Ask Me Anything Question
"We are considering doing away with senior discounts. Does that send the wrong message?"
I’ve worked with several organizations recently who are grappling with this issue. As audiences age, they are noticing disproportionately more senior tickets sold than full price. They have concerns ranging from pricing out seniors on a fixed income to being seen as valuing younger patrons (who would continue to have age/student discounts applied) more than the mature crowd.
If we take a step back and look at the purpose of discounts in general, they should fill performances and sections of your house that need help. They should work for the organization and not for the patron. And yet, they should also be ensuring a level of accessibility to groups of people for whom full price tickets are not an option.
Could you use this core framing of discounts to create better rules for senior discounts?
For example, senior discounts might be limited to certain performances only—like Tuesday or Sunday evenings. Or perhaps senior discounts don’t apply to the top and bottom prices. Or you only offer senior discounts during a limited pre-sale period and ensure that is communicated to those communities. Or maybe senior discounts only apply to subscription/membership packages and not on single tickets.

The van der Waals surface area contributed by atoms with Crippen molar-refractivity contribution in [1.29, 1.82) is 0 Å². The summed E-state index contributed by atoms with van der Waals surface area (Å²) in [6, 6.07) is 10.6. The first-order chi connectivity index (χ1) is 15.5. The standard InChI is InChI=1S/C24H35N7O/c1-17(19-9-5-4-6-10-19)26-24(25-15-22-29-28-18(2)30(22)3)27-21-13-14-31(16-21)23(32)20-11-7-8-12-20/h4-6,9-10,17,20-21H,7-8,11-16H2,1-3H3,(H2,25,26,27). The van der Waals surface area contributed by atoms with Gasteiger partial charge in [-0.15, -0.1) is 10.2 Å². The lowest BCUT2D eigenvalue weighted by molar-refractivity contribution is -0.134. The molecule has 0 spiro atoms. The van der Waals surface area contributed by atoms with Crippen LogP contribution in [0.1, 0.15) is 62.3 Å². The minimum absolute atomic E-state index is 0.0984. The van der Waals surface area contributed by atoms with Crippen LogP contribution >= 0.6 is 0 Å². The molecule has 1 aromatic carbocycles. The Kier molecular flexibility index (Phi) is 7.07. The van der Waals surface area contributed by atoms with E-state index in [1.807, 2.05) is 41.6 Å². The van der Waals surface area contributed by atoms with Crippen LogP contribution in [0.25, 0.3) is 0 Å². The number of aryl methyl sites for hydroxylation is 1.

Ultimately, there should be a way to meet in the middle. If you’re offering senior discounts, cutting them off entirely will probably create a backlash. Instead, think through the best possible way this could work for both you and these patrons. How can you offer them a deal while not taking money off the table? What behavior can you influence (earlier buying, higher frequency, filling problem performances) by adjusting the rules and keeping everyone happy? We would then encourage you to apply this same strategy to every standard discount you offer: youth, student, rush, etc. It is entirely possible to honor specific communities with a deal, while still maximizing revenue.